Calgary Stampede Draft Horses: By the Numbers

When you’re touring the barns during Stampede this year, impress your friends with a few of these facts.

Illustration by James Mackenzie

One and only one, species of livestock has shown at every agricultural fair held in Calgary – including the Stampede, the Calgary Industrial Exhibition, the Spring Fair and their predecessors – since 1886: the draft horse.

130 years

That’s how long draft horses have been shown annually on the Stampede Grounds.


Breeds of draft horses predominate in Alberta: Belgians, Clydesdales, Percherons and Shires. While Clydesdales and Percherons were historically the most popular in Alberta, the numbers of Belgians in the province come close to matching the numbers of Clydesdales and Percherons today.

The breakdown of the draft-horse breeds shown at the Stampede is:

35% Clydesdales

35% Percherons (which, along with Belgian-Percheron crossbreeds, dominate the Heavy Horse Pulling competition)

12% Belgians

8% Shires

18 hands

(About six feet) is the height of the average draft horse at the withers (shoulder). A hand is four inches and horses are measured in hands.

2,000 pounds

Is the average weight of a draft horse. Clydesdales are generally the lightest of the four breeds, while Belgians and Shires are the heaviest, but weight ranges can vary substantially across all breeds. The horses working in Draft Horse Town at the Stampede are generally 200 to 400 lbs. lighter. Still another breed, the Norwegian Fjord, is one of the smallest draft horses at 900 to 1,200 lbs.

3 years old

That’s when draft horses begin their training as work animals, but they don’t start heavy work until they’re four.

8,000 pounds

The remarkable weight a 2,000-lb. draft horse can pull, but the average weight any draft horse can pull depends on the vehicle, the terrain and the condition of the horse. A fit horse can pull a load three times its weight in a wheeled vehicle on a good road, twice its weight on a marginal road or trail with hills and the equivalent of its own weight on a poor road or trail with water crossings.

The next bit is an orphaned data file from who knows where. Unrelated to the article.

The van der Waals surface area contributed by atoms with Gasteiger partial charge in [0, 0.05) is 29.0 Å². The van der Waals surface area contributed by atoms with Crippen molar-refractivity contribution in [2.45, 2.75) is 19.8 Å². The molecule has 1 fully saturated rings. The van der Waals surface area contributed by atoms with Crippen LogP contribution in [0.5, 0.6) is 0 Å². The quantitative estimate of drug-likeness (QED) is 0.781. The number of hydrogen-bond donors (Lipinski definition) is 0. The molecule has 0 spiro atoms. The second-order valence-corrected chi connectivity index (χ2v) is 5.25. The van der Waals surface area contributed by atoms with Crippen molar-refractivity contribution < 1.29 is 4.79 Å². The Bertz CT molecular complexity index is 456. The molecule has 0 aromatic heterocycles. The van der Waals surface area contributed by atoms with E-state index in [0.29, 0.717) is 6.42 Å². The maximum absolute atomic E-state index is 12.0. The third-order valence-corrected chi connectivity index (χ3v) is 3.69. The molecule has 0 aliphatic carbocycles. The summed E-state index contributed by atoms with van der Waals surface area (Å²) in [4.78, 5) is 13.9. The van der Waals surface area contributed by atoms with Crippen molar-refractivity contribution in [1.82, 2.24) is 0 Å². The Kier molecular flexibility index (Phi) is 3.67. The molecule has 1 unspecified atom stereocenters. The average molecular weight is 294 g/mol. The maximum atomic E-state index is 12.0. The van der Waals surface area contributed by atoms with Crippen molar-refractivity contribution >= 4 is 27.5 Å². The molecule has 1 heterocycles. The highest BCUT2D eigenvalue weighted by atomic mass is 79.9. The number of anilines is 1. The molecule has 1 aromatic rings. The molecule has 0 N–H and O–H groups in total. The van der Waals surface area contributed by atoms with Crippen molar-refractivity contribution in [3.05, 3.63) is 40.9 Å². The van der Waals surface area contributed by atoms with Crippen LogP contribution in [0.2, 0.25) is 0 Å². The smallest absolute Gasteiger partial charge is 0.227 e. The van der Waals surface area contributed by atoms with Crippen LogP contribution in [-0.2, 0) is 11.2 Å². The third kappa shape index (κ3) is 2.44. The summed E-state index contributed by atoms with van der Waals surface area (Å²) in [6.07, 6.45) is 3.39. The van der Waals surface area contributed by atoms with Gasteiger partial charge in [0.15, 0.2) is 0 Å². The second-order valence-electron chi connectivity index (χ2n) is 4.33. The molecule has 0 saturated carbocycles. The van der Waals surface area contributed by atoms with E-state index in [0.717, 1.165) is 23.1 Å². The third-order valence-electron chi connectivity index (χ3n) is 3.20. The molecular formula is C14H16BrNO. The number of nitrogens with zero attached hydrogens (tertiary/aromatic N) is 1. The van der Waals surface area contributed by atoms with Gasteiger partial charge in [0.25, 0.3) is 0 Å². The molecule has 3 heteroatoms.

17,000 pounds

The heaviest dead weight pulled over a distance of seven feet in a record set in September 2014 by two Belgians weighing 4,800 lbs., together. While a single draft horse can pull three times its own body weight, a team working together can pull more than three times what each of them could pull working alone.

60-70 pounds

Amount of hay a day are consumed by a draft horse, but size, age and activity level determine how much the horse may need.

In the wild, a horse will graze 16 to 17 hours every day.

50 pounds of manure a day

The amount the average draft horse produces. At four times a day, they are very regular with all that fibre in their diet. Interesting note: manure used as fertilizer collected from horses worked daily yields mushrooms of the highest grade, whereas manure from horses that are relatively inactive produces mushrooms of lower grade.

25 years

This is considered old for a working horse but some draft horses can live to be 28 to 30. Most probably live to about 15. Genetics and quality of care are important factors in a horse’s longevity. Generally, a working horse on a farm will outlive a working horse in the city.

2 times a day

How often a draft horse is groomed to keep their coat clean and shiny if they are being worked daily.

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